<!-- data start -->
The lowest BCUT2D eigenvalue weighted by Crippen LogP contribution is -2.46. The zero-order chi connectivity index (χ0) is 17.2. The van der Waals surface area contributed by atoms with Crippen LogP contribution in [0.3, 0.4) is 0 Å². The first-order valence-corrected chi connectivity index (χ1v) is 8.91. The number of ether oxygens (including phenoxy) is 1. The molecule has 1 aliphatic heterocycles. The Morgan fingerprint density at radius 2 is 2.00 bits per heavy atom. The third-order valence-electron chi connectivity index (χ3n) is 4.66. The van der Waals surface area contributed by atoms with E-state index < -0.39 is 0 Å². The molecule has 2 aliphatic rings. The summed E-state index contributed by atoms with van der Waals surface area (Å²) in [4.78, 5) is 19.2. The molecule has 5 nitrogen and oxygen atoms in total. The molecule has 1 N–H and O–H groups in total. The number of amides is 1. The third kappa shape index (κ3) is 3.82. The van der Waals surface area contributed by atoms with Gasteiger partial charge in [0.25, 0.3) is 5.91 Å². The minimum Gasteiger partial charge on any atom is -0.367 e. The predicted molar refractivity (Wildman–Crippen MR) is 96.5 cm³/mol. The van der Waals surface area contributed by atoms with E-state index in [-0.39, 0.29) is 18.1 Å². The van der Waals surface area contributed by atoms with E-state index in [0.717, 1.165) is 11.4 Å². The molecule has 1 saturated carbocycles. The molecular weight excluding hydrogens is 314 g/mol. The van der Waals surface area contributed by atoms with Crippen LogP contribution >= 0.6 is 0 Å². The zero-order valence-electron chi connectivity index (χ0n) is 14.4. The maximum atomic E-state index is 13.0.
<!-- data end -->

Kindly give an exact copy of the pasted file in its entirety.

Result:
The lowest BCUT2D eigenvalue weighted by Crippen LogP contribution is -2.46. The zero-order chi connectivity index (χ0) is 17.2. The van der Waals surface area contributed by atoms with Crippen LogP contribution in [0.3, 0.4) is 0 Å². The first-order valence-corrected chi connectivity index (χ1v) is 8.91. The number of ether oxygens (including phenoxy) is 1. The molecule has 1 aliphatic heterocycles. The Morgan fingerprint density at radius 2 is 2.00 bits per heavy atom. The third-order valence-electron chi connectivity index (χ3n) is 4.66. The van der Waals surface area contributed by atoms with E-state index < -0.39 is 0 Å². The molecule has 2 aliphatic rings. The summed E-state index contributed by atoms with van der Waals surface area (Å²) in [4.78, 5) is 19.2. The molecule has 5 nitrogen and oxygen atoms in total. The molecule has 1 N–H and O–H groups in total. The number of amides is 1. The third kappa shape index (κ3) is 3.82. The van der Waals surface area contributed by atoms with Gasteiger partial charge in [0.25, 0.3) is 5.91 Å². The minimum Gasteiger partial charge on any atom is -0.367 e. The predicted molar refractivity (Wildman–Crippen MR) is 96.5 cm³/mol. The van der Waals surface area contributed by atoms with E-state index in [-0.39, 0.29) is 18.1 Å². The van der Waals surface area contributed by atoms with E-state index in [0.717, 1.165) is 11.4 Å². The molecule has 1 saturated carbocycles. The molecular weight excluding hydrogens is 314 g/mol. The van der Waals surface area contributed by atoms with Crippen LogP contribution >= 0.6 is 0 Å². The zero-order valence-electron chi connectivity index (χ0n) is 14.4. The maximum atomic E-state index is 13.0.